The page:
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Constructive mathematics with the predicate of the current mathematical knowledge

Apoloniusz Tyszka
Feb 2024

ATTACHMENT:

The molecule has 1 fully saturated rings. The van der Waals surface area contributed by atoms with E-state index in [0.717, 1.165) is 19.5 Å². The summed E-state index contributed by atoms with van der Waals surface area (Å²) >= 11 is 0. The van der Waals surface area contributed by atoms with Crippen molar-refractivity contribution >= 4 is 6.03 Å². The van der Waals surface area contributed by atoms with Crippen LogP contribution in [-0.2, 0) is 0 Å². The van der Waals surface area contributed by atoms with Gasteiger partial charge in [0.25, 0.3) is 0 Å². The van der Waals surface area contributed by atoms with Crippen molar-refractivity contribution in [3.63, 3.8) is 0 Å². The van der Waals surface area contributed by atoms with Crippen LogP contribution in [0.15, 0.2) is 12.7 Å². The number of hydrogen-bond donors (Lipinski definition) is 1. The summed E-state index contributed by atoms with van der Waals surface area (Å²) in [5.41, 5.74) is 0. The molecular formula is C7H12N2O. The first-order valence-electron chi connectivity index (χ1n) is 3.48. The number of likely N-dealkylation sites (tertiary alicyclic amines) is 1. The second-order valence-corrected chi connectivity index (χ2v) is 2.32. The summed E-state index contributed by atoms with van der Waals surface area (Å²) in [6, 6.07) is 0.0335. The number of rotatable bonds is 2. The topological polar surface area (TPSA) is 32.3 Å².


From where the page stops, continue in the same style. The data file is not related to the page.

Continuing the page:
We assume that the current mathematical knowledge $K$ is a finite set of statements from both formal and constructive mathematics, which is time-dependent and publicly available. Any formal theorem of any mathematician from past or present forever belongs to $K$. We assume that mathematical sets are atemporal entities. They exist formally in $ZFC$ theory although their properties can be time-dependent (when they depend on $K$) or informal. The true statement "$K$ is non-empty" is outside $K$ because $K$ is not a formal set. In constructive mathematics and the traditional Brouwerian intuitionism, the truth of a mathematical statement means that we know a constructive proof. Therefore, the truth of a statement depends on time, but the statement does not refer to time. Thus, every statement in $K$ does not refer to time. Paul Cohen proved in $1963$ that the equality $2^{\aleph_0}=\aleph_1$ is independent of $ZFC$. Before $1963$, the false statement "There is a known constructively defined integer $n \geq 1$ such that $2^{\aleph_0}=\aleph_n$" was outside $K$. Since $1963$, this statement is outside $K$ forever. The true statement "There exists a set $X \subseteq \{1,\ldots,49\}$ such that ${\rm card}(X)=6$ and $X$ never occurred as the winning six numbers in the Polish Lotto lottery" refers to the current non-mathematical knowledge and is outside $K$. Algorithms always terminate. We explain the distinction between algorithms whose existence is provable in $ZFC$ and constructively defined algorithms which are currently known. By using this distinction, we obtain non-trivially true statements on decidable sets $X \subseteq {\mathbb N}$ that belong to constructive and informal mathematics and refer to the current mathematical knowledge on $X$.
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